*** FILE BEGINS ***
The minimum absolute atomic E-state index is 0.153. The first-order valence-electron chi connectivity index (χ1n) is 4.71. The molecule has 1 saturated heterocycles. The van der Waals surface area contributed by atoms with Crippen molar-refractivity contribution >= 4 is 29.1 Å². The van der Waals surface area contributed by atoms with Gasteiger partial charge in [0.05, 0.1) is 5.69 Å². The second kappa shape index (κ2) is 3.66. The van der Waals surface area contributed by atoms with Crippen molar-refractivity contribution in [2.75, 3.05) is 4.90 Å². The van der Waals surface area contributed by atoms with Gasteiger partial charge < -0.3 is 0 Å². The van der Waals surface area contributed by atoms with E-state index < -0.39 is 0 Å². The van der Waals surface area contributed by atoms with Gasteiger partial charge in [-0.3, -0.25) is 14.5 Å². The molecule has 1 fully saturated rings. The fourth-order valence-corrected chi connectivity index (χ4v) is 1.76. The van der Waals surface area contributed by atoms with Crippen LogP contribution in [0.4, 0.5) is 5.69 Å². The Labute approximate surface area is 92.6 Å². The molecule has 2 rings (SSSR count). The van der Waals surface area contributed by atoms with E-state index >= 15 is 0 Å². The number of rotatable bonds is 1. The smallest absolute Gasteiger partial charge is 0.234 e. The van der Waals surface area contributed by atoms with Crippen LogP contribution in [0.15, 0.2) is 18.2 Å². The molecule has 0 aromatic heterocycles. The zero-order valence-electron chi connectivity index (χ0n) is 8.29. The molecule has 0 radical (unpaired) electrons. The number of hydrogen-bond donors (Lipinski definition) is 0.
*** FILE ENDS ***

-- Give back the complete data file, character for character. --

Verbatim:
The minimum absolute atomic E-state index is 0.153. The first-order valence-electron chi connectivity index (χ1n) is 4.71. The molecule has 1 saturated heterocycles. The van der Waals surface area contributed by atoms with Crippen molar-refractivity contribution >= 4 is 29.1 Å². The van der Waals surface area contributed by atoms with Gasteiger partial charge in [0.05, 0.1) is 5.69 Å². The second kappa shape index (κ2) is 3.66. The van der Waals surface area contributed by atoms with Crippen molar-refractivity contribution in [2.75, 3.05) is 4.90 Å². The van der Waals surface area contributed by atoms with Gasteiger partial charge < -0.3 is 0 Å². The van der Waals surface area contributed by atoms with E-state index < -0.39 is 0 Å². The van der Waals surface area contributed by atoms with Gasteiger partial charge in [-0.3, -0.25) is 14.5 Å². The molecule has 1 fully saturated rings. The fourth-order valence-corrected chi connectivity index (χ4v) is 1.76. The van der Waals surface area contributed by atoms with Crippen LogP contribution in [0.4, 0.5) is 5.69 Å². The Labute approximate surface area is 92.6 Å². The molecule has 2 rings (SSSR count). The van der Waals surface area contributed by atoms with E-state index >= 15 is 0 Å². The number of rotatable bonds is 1. The smallest absolute Gasteiger partial charge is 0.234 e. The van der Waals surface area contributed by atoms with Crippen LogP contribution in [0.15, 0.2) is 18.2 Å². The molecule has 0 aromatic heterocycles. The zero-order valence-electron chi connectivity index (χ0n) is 8.29. The molecule has 0 radical (unpaired) electrons. The number of hydrogen-bond donors (Lipinski definition) is 0.